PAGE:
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Going on Vacation... Any Tips?

PygmyChickenPPygmyChicken Posts: 1
Hi there! I'm new to these forums, and to having back pain. I'm a nineteen year old female, and the past month my back pain had gotten so severe (and started radiating down the front of my thigh) that I went to the doctor. I was extremely fortunate to have a sympathetic doctor who had me do a few physical tests. Fortunately, she used to work with neurosurgeons so has a lot of experience with this sort of thing.

After doing a few things, she said that I had an L4-L5 disc herniation that was compressing the nerve root and based this off of me having no ankle reflex and that I couldn't keep my right foot pointed up when I walked on my heels. She was very concerned and prescribed me a 5-day course of methylprednisolone and some painkillers (which I am thankful for because I was in a LOT of pain). She said that I may have to look into surgery because nerve root compression can be dangerous. While this isn't as definitive as an MRI, I don't have the time to get an MRI for awhile because...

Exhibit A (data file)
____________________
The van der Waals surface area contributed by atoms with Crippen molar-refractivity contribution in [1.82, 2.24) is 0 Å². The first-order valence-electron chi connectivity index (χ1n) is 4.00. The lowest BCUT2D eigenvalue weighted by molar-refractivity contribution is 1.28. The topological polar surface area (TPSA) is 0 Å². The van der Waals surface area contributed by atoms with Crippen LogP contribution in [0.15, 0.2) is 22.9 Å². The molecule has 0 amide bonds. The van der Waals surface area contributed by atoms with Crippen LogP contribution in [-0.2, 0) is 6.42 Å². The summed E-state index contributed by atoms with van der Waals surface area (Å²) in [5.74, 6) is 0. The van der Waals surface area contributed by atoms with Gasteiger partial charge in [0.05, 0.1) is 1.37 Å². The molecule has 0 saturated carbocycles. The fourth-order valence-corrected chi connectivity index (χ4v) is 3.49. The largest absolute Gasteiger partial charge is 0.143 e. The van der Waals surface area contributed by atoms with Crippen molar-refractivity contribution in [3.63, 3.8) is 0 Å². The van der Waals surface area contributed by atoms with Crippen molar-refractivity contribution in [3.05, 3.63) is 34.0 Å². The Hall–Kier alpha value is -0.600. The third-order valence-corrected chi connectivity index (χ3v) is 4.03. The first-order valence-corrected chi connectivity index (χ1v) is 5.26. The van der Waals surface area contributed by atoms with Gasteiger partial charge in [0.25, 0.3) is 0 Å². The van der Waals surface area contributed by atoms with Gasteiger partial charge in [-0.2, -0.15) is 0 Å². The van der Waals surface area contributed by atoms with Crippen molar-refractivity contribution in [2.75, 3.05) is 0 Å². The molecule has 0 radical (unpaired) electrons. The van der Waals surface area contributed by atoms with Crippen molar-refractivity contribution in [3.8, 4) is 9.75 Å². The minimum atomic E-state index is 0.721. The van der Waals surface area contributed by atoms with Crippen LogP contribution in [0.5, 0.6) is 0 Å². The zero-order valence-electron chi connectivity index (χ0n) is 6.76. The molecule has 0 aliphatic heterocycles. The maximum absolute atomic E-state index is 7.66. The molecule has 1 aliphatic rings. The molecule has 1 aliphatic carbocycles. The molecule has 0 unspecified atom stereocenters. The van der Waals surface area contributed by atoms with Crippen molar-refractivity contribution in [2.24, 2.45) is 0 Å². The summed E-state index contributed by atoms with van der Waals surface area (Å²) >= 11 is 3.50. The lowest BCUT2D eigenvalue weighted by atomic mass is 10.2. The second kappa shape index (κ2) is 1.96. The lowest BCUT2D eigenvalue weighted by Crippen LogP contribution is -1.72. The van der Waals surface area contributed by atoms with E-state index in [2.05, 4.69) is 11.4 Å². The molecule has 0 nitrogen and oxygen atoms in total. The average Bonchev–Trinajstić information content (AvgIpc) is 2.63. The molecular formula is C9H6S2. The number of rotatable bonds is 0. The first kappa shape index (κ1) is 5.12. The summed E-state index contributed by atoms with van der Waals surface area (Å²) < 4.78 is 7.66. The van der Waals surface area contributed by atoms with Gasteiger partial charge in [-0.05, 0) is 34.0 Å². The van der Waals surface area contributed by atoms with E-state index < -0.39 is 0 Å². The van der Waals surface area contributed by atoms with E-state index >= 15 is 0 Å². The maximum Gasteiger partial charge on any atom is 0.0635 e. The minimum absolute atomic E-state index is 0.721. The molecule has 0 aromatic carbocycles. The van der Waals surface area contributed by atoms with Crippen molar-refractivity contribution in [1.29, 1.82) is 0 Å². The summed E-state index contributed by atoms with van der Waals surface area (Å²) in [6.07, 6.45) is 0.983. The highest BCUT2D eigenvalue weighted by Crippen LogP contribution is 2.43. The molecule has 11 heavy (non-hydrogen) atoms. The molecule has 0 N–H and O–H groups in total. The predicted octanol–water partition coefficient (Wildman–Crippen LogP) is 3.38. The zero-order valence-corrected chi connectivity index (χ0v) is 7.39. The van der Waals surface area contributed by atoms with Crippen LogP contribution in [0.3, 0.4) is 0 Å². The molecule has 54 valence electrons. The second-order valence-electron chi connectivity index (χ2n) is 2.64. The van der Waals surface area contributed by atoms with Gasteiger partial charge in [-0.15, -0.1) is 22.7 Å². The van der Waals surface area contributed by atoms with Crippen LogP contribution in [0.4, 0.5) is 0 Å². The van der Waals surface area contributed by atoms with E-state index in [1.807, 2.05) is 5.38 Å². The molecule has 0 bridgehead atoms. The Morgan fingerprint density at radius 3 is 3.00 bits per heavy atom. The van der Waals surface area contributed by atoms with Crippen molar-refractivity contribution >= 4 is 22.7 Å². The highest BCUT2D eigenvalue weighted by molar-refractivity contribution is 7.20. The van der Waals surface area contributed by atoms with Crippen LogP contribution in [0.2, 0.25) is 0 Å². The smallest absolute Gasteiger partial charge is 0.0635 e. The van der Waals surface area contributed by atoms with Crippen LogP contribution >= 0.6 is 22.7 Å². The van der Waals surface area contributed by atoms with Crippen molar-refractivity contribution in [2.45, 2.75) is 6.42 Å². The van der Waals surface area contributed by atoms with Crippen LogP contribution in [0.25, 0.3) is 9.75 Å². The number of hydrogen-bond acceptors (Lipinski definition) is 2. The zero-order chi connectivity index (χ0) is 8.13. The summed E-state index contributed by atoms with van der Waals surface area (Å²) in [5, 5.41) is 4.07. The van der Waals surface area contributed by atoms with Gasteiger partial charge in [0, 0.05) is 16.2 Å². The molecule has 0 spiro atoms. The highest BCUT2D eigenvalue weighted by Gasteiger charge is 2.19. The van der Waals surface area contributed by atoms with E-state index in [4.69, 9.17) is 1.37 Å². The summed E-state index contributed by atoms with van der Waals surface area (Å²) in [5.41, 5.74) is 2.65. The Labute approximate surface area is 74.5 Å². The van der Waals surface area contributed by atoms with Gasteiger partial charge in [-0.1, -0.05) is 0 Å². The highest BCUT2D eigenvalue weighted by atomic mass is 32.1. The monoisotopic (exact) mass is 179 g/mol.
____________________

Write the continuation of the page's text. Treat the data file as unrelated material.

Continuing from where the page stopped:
Just a few days prior to seeing the doctor, I booked a trip to go to the Netherlands for three months to see my fiance and the tickets are non-refundable. I can get myself emergency health insurance in case I "need" a back surgery, but I was hoping maybe some of you guys would have some tips on how to keep my back healthy while I am abroad so that I can enjoy my trip as much as possible. (Things like walking, or biking maybe? Not sure how healthy cycling is for your back)

Also, it's likely that I will run out of painkillers when I'm there but can get codeine prescribed by my fiance's doctor... is this as effective for treating back pain as hydrocodone? Hydrocodone is not allowed to be prescribed in the Netherlands, so I cannot get that.

Any tips are welcome!


  • LizLiz Posts: 7,832
    Welcome to Spine-Health

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    If there are any questions, you can always post them here, send Liz or myself a private message or contact Ron rdilauro@veritashealth.com


    Liz, Spine-health Moderator